NsTQ’s TT’exelc (Williams Lake Indian Band) Chief Willie Sellars (left), Tsq’escen’ (Canim Lake Band) Chief Helen Henderson, Chief Sheri Sellars, Xat’sull (Soda Creek-Deep Creek Band) and Chief Patrick Harry, spokesperson for the NStQ and Chief of Stswece’c Xgat’tem (Canoe Creek Band) seen here at a gathering in January are applauding the federal government’s Budget 2019 proposal to forgive treaty loans. NStQ communications photo

B.C. Interior Chiefs applaud federal government’s treaty loan forgiveness plan

Four NStQ chiefs say their communities alone have accumulated $30 million in treaty loans

As they eye finalizing their own treaty negotiations, chiefs of the four Northern Secwepemc te Qelmucw communities are applauding the federal Liberal government’s commitment in Budget 2019 to eliminate treaty negotiation loans.

Minister of Crown-Indigenous Relations, Carolyn Bennett, was in Vancouver Wednesday, April 10, and said through Budget 2019 the federal government proposes to forgive all out-standing comprehensive claim negotation loans and reimburse Indigenous governments that have already repaid these loans, to address rights and self-determination in communities.

“Communities have done tremendous work in reconstructing their nations and asserting their inherent right to self-determination and self-government, but they have had to do so by shouldering millions of dollars in debt,” Bennett said in a press release.

“Last year we ended the practice of communities needing to take out loans to assert their rights, and this year we are forgiving and repaying the loans for these groups that have concluded their treaties. This is about fairness for those who spent years and millions of dollars to negotiate agreements and Budget 2019 follows through on our commitment to change the way we support self-determination and treaty discussions.”

Chief Patrick Harry, spokesperson for the NStQ and Chief of Stswece’c Xgat’tem (Canoe Creek Band), said treaty loans were a barrier to the whole process.

“I commend this government for taking a stand,” Harry said. “Now we can get on with the work of building a better economic, social and political future for NStQ and all Indigenous people.”

Read more: NStQ nations explore child and family services delivery

British Columbia First Nations have accumulated hundreds of millions of dollars in debt since the modern-day treaty process began in 1993. The communities of the Northern Secwepemc te Qelmucw have themselves accumulated more than $30 million in treaty loans.

“Treaty loans were a barrier to the whole process and I commend this government for taking a stand,” said T’exelc Chief Willie Sellars. “Now we can get on with the work of building a better economic, social and political future for NStQ and all Indigenous people.”

Tsq’escen’ (Canim Lake Band) Chief Helen Henderson said the money that would have gone into paying back loans can now go toward support for Indigenous children and families, education, housing and improving the lives of community members.

“The importance of this measure cannot be overstated,” Henderson said.

Chief Sheri Sellars, Xat’sull (Soda Creek-Deep Creek Band) added for the past 25 years it seemed reconciliation was only available with more and greater costs to Indigenous communities.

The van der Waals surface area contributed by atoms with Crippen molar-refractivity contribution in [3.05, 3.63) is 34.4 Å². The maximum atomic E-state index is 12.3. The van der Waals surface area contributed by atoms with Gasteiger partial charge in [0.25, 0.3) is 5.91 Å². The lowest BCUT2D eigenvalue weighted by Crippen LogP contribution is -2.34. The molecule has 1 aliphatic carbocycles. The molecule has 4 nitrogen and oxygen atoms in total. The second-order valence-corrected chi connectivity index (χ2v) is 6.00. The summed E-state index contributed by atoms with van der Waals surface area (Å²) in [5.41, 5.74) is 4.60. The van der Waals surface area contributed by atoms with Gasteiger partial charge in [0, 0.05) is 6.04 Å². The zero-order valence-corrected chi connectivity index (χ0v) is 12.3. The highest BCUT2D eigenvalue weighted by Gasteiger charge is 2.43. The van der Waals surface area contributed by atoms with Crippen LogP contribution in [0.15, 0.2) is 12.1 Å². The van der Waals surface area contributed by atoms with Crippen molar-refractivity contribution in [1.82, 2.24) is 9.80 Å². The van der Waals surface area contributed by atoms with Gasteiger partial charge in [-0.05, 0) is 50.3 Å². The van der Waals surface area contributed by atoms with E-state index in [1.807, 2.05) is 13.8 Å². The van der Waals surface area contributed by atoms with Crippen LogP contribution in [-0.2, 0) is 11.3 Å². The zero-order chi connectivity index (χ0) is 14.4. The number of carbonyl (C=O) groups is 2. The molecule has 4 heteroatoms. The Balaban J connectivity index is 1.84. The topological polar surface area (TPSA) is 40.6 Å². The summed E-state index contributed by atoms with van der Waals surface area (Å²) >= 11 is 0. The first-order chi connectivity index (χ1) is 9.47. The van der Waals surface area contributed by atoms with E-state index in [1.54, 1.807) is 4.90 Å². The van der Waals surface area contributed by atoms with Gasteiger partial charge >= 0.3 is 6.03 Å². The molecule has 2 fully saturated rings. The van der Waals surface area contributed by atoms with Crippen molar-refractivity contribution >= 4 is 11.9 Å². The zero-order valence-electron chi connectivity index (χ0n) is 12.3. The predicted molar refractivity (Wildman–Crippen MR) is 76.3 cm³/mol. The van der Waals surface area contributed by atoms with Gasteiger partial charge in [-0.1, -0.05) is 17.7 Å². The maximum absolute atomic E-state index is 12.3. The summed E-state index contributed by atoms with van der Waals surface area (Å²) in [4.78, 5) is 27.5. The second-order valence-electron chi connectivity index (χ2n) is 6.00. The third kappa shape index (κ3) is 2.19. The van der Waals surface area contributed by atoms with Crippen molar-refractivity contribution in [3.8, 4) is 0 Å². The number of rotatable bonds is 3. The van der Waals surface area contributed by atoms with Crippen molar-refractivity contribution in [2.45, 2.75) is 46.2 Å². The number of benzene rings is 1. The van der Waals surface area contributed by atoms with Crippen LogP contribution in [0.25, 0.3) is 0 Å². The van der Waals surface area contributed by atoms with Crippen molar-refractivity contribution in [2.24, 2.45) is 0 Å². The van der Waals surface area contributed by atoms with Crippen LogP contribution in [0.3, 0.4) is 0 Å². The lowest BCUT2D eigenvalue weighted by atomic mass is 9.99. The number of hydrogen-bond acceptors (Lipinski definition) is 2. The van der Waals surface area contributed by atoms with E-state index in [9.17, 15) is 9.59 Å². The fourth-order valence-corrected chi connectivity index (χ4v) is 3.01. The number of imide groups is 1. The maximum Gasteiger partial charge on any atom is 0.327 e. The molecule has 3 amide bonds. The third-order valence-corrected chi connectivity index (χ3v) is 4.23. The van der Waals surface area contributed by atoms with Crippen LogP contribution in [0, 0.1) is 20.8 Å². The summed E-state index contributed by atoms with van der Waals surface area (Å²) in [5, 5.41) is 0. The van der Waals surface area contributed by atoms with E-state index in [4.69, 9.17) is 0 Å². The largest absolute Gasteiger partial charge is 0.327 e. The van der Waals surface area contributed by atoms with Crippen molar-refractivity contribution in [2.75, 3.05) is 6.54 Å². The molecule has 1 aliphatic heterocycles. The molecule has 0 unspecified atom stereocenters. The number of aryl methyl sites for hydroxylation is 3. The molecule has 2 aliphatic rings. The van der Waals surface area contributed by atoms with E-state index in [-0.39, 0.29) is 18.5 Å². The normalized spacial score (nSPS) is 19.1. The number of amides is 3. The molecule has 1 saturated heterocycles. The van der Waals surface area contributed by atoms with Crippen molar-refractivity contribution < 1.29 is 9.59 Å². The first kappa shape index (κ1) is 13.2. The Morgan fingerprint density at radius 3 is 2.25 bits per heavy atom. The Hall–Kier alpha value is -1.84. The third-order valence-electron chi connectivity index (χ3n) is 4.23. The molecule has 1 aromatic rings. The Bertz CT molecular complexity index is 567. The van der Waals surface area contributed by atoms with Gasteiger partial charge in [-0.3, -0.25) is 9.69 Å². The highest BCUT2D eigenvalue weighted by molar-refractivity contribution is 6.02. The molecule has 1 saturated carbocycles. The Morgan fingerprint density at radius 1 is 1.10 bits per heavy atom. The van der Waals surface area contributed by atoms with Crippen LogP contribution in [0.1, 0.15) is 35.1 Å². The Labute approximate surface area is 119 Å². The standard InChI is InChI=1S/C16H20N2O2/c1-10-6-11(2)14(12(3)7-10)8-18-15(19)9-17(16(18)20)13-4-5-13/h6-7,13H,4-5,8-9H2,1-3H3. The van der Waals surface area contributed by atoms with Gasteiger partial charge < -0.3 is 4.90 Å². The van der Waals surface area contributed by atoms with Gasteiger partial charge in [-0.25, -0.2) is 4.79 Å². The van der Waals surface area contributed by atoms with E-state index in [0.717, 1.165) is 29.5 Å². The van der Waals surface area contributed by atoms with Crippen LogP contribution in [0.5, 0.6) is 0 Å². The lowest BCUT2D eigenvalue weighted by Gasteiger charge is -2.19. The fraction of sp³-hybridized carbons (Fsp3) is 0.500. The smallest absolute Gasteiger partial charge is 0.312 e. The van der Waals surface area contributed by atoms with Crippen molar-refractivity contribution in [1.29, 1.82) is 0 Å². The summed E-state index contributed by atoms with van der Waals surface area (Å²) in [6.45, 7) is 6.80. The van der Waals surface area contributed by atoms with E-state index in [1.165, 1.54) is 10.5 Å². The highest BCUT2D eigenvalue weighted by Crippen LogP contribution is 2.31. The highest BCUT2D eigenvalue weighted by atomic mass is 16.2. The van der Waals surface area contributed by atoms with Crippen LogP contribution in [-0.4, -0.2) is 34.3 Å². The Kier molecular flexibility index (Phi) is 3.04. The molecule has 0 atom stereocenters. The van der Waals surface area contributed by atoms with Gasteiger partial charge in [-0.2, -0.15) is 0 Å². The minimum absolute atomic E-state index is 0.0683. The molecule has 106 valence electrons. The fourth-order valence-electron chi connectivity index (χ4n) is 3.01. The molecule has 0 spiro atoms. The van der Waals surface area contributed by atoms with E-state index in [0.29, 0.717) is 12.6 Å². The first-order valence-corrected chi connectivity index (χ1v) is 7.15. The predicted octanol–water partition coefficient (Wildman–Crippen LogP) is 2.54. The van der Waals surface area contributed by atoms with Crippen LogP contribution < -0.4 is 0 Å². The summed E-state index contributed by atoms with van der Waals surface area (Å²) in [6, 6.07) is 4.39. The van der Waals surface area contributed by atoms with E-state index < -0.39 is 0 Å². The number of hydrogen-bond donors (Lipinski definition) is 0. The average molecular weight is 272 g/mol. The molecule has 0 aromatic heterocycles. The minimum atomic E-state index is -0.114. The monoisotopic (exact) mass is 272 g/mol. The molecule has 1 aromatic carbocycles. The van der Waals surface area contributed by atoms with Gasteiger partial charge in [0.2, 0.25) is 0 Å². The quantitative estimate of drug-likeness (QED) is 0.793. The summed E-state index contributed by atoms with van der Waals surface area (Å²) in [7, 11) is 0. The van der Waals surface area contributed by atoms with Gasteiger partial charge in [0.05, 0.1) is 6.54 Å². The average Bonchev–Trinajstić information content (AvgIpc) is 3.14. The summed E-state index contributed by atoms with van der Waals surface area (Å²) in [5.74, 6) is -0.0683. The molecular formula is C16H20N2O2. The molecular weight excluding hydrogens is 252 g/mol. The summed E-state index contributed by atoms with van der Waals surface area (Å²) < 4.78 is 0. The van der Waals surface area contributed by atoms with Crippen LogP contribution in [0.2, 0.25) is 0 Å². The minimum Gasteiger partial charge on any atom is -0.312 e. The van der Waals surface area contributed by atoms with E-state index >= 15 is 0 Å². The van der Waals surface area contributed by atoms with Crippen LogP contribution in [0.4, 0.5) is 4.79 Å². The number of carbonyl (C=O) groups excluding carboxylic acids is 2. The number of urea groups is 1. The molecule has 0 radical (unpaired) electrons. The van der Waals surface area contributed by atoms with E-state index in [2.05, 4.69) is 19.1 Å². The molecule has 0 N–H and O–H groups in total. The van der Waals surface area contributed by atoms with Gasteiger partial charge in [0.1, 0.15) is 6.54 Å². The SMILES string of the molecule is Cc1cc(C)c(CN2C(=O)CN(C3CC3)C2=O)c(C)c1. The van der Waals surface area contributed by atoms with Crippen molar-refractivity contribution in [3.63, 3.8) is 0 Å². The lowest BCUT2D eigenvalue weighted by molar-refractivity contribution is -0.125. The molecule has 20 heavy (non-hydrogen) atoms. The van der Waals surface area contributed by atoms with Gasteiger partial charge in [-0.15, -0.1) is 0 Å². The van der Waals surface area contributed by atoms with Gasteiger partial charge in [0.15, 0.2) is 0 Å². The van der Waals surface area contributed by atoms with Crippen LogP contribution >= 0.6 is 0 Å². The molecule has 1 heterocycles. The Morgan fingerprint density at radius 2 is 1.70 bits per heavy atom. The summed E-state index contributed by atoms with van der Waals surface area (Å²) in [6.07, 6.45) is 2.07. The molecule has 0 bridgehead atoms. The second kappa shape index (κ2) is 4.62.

“Now, we can begin to see real change just might be at hand,” Sellars said.

Bennett said forgiving and reimbursing loans will allow more than 200 Indigenous communities to reinvest in their priorities like governance, infrastructure and economic development that will increase health and well-being for all community members.

Read more: The NStQ signed an agreement-in-principle with the B.C. government


Like us on Facebook and follow us on Twitter

Just Posted

South Cariboo celebrates National Indigenous Peoples Day

Check out where all the action will be on June 21

UPDATE: Fire near Greeny Lake is out, Drewry Lake fire “under control”

The fires located at Drewry Lake and Greeny Lake were discovered June 18

Highway 1 south of Ashcroft reopened to singe lane, alternating traffic

Vehicle incident early in the day closed the highway at Venables Valley Road

West Fraser announces the permanent closure of Chasm sawmill

The third shift for the 100 Mile House location will also be eliminated

VIDEO: ‘Avengers: Endgame’ to be re-released with new footage

‘Avatar’ holds global box office record at $2.788 billion, while ‘Endgame’ stands at $2.743 billion…

B.C. teen killed by falling tree near Victoria

Second youth also injured in freak incident during field trip at Camp Barnard near Sooke

Elias Pettersson wins Calder Trophy as NHL’s top rookie

Vancouver forward first Canuck to win award since Pavel Bure in 1992

FVRD chair calls B.C. incineration plan for Philippines waste ‘disturbing’

Metro Vancouver ‘uniquely capable’ of safely disposing of waste coming back to Canada, say officials

VIDEO: Acknowledging skeptics, finance minister vows to build Trans Mountain project

Bill Morneau said he recognizes ‘huge amount of anxiety’ in Calgary over future of oil and gas sector

Shovels could be in the ground on Trans Mountain by September, CEO says

Ian Anderson points to weeks likely required for NEB to reinstate 2016 regulatory record

Scorpion gives birth after hitching ride in B.C. woman’s luggage

A Vancouver woman inadvertently brought the animal home from a trip to Cuba

RCMP allows officers to grow beards

Members can now wear beards and goatees, as long as they’re neatly groomed

Girl, 10, poisoned by carbon monoxide at B.C. campsite could soon return home

Lucille Beaurain died and daughter Micaela Walton, 10, was rushed to B.C. Children’s Hospital on May 18

Most Read